A.  Those of  Somerset Maugham whose short stories have a twist to the tail. Maugham as a doctor had a profound knowledge of human nature, something I find very important in a writer. My favourite travel writer is the late Eric Newby.   I love the plays of Garcia Lorca. When I was young I loved the historical novels of Jean Plaidy. In fact I wanted to be Jean Plaidy and in my own books I aim for her kind of vivid writing but with all the historical sources detailed in end notes, so if necessary teachers can use them or anyone doing an assignment on womens’ history.
Robert Graves Goodbye to All That, one of the word’s greatest anti war books influenced me  when writing  To Hell and Back, which is a profoundly anti war book, as is Blue Ribbons, Bitter Bread. They echo my experience that those who suffer most in wars are civilians and refugees who are the real casualties of war.

Q.  Who are your favourite women writers?

A. Karen Blixsen, Dervla Murphy, the Irish travel writer who I met when I visited Ireland;  Miles Franklin’s My Brilliant Career,  Mary Wesley, Philippa Gregory, and Fay Weldon. Anna Funder’s Stasisland is a brilliant book and I was delighted to meet her when we were both on a non-fiction panel with Anna at the Brisbane Writers’ Festival

Q. You are known for writing biographies of women. Do you ever write about men?

A.  I’ve written two biographies of men, the life of Sydney Loch, a hero of Gallipoli and a biography of Conrad Martens, Darwin’s artist on that famous ship the Beagle.

Q.  What do you enjoy most when writing biographies?

A. The feeling of discovering a pattern to someone’s life. When writing or reading the biography of a woman there is always the joy of experiences shared. Most of us experience similar things on life’s journey, falling in love, rejection, acceptance, having children or even miscarriages, dealing with depression or even suicidal feelings, caring for and losing a parent, a lover and/or a husband.  Having spent sixteen years as a doctor’s wife I’m fascinated by human nature and behaviour patterns.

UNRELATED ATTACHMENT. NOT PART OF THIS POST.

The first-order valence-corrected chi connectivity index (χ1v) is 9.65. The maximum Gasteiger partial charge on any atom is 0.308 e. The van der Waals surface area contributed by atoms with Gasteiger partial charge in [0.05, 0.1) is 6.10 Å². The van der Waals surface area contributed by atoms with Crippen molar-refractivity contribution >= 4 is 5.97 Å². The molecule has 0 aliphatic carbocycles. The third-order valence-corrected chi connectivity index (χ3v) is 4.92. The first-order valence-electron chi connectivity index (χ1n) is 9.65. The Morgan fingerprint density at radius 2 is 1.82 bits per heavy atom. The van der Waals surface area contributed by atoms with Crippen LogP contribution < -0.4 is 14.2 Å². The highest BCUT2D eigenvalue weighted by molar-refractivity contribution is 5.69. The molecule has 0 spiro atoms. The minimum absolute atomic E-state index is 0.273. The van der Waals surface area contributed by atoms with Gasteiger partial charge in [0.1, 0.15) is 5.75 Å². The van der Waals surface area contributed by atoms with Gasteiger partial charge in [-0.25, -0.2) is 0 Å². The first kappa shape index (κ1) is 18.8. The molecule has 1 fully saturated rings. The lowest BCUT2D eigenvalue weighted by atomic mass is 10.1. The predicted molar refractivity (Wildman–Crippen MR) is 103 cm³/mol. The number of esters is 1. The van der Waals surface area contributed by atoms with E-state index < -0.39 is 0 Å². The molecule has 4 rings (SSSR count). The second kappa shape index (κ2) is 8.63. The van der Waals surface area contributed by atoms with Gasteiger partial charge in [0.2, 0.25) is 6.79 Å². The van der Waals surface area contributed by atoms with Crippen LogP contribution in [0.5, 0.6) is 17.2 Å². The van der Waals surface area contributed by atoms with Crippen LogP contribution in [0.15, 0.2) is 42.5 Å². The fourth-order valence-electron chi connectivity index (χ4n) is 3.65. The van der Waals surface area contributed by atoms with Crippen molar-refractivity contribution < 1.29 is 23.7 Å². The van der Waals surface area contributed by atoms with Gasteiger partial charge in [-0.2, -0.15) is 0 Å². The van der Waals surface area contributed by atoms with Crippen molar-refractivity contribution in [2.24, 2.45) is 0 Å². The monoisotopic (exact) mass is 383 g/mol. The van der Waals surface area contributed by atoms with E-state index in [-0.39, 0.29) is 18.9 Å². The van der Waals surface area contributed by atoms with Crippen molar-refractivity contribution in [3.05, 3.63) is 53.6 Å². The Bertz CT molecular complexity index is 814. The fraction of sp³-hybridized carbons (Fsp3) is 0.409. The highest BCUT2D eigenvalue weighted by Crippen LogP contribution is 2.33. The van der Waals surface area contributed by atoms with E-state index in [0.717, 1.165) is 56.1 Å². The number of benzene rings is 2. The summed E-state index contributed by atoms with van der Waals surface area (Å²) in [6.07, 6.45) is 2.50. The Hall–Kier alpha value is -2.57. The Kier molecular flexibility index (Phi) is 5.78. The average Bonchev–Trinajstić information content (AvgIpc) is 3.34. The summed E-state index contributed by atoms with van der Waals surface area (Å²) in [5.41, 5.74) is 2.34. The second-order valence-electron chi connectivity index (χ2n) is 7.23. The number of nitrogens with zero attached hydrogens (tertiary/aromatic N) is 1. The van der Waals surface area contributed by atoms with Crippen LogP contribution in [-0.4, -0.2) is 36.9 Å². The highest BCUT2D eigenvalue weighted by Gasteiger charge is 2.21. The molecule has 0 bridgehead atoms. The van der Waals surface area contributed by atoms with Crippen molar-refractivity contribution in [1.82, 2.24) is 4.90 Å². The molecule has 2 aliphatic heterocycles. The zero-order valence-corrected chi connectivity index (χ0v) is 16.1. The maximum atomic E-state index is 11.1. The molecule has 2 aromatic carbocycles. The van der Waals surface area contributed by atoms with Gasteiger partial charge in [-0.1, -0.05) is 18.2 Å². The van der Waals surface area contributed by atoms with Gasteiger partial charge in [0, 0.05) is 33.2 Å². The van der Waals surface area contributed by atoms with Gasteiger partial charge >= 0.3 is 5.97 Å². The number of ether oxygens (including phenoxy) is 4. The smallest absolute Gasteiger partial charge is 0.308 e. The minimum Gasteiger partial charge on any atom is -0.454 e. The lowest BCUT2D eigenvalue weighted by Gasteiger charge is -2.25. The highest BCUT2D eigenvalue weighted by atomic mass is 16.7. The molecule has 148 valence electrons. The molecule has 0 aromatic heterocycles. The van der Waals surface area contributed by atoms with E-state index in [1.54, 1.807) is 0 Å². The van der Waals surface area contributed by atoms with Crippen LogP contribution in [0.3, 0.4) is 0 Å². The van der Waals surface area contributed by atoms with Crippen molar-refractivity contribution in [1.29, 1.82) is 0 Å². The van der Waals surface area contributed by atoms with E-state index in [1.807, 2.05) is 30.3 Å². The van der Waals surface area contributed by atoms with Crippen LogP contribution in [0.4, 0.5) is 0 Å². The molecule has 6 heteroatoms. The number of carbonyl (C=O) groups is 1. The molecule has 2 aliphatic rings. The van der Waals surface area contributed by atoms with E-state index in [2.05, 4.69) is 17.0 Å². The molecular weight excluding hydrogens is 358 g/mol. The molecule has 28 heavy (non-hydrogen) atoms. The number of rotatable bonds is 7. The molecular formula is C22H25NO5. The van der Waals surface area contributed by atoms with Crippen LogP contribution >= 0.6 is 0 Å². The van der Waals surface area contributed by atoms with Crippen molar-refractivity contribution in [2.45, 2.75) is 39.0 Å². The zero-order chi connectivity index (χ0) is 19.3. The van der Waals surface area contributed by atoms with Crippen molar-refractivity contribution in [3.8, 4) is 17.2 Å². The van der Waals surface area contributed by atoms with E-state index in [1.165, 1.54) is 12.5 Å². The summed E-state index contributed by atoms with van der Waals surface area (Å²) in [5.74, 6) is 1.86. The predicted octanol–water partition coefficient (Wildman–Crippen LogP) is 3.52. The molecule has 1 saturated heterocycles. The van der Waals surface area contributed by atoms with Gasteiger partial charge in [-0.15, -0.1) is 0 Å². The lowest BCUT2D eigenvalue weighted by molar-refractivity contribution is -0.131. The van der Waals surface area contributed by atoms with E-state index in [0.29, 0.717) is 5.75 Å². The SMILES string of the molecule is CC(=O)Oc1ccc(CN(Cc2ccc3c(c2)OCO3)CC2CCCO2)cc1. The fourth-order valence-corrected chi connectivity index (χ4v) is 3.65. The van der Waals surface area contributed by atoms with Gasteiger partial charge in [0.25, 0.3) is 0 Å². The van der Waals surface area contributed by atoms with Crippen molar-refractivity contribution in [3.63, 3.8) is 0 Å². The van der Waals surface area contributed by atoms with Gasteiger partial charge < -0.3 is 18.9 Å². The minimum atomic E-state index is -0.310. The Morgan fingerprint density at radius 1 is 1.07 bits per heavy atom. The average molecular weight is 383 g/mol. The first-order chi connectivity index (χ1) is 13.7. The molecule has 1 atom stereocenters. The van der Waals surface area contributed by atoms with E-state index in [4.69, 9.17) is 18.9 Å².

Q.  What do you do for recreation?.

A.  Walk our dogs and read a great deal, mainly biographies, travel and art books.   I enjoy gardening, love browsing in bookshops, listening to classical music with Jake — Mozart to Mahler and Spanish guitar music. In summer we swim every day in the pool and I love overseas travel and book promotion tours which some authors hate. But since 9/11 I find flying much more stressful than it used to be.

Q.  Where can students find your manuscripts and research notes?    

A.  My earliest manuscript drafts are archived in the Australian National Library in Canberra. The MS of Heroic Australian Women in War is archived in the John Oxley Library, State Library of Queensland. The latest MS and research notes are held by the Fryer Library of Australian Literature at the University of Queensland.

Q.  What organisations and charities are you involved with?

A.  The Lyceum, an international club for women; I support the RSPCA who do wonderful work with animals that have been abused and maltreated, Austcare and their refugee programmes and the women’s fistula treatment hospital run by Catherine Hamlin near Addis Abeba. I wrote about Dr Catherine Hamlin’s fistula hospital in my book Great Australian Women. Dr Hamlin she works among some of the poorest and most disadvantages women in the world and needs financial support from other women to undertake this work which brings young Ethiopian women living miserable lives the chance of a new life. .